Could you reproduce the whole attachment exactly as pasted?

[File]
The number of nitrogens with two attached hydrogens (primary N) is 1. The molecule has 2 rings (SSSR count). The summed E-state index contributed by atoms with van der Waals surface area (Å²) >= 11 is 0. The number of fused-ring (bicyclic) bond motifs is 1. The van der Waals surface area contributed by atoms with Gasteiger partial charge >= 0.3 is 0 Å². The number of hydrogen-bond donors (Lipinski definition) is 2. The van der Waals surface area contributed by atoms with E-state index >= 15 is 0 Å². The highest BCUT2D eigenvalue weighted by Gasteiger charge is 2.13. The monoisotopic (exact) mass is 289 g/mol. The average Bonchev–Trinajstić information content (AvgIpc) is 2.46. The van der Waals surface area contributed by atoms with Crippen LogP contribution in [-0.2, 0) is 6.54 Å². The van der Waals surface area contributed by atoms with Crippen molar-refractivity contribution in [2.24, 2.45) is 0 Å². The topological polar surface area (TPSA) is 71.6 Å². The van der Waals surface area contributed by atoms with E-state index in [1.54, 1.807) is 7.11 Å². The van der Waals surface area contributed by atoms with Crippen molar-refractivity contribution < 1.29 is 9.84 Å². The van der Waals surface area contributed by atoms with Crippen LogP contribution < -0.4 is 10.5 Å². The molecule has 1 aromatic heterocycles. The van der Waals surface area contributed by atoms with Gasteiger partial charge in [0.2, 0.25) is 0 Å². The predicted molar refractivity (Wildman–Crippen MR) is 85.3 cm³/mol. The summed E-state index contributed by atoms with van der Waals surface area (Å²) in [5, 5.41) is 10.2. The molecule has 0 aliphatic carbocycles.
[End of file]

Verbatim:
The number of nitrogens with two attached hydrogens (primary N) is 1. The molecule has 2 rings (SSSR count). The summed E-state index contributed by atoms with van der Waals surface area (Å²) >= 11 is 0. The number of fused-ring (bicyclic) bond motifs is 1. The van der Waals surface area contributed by atoms with Gasteiger partial charge >= 0.3 is 0 Å². The number of hydrogen-bond donors (Lipinski definition) is 2. The van der Waals surface area contributed by atoms with E-state index >= 15 is 0 Å². The highest BCUT2D eigenvalue weighted by Gasteiger charge is 2.13. The monoisotopic (exact) mass is 289 g/mol. The average Bonchev–Trinajstić information content (AvgIpc) is 2.46. The van der Waals surface area contributed by atoms with Crippen LogP contribution in [-0.2, 0) is 6.54 Å². The van der Waals surface area contributed by atoms with Crippen molar-refractivity contribution in [2.24, 2.45) is 0 Å². The topological polar surface area (TPSA) is 71.6 Å². The van der Waals surface area contributed by atoms with E-state index in [1.54, 1.807) is 7.11 Å². The van der Waals surface area contributed by atoms with Crippen molar-refractivity contribution < 1.29 is 9.84 Å². The van der Waals surface area contributed by atoms with Crippen LogP contribution < -0.4 is 10.5 Å². The molecule has 1 aromatic heterocycles. The van der Waals surface area contributed by atoms with Gasteiger partial charge in [0.2, 0.25) is 0 Å². The predicted molar refractivity (Wildman–Crippen MR) is 85.3 cm³/mol. The summed E-state index contributed by atoms with van der Waals surface area (Å²) in [5, 5.41) is 10.2. The molecule has 0 aliphatic carbocycles.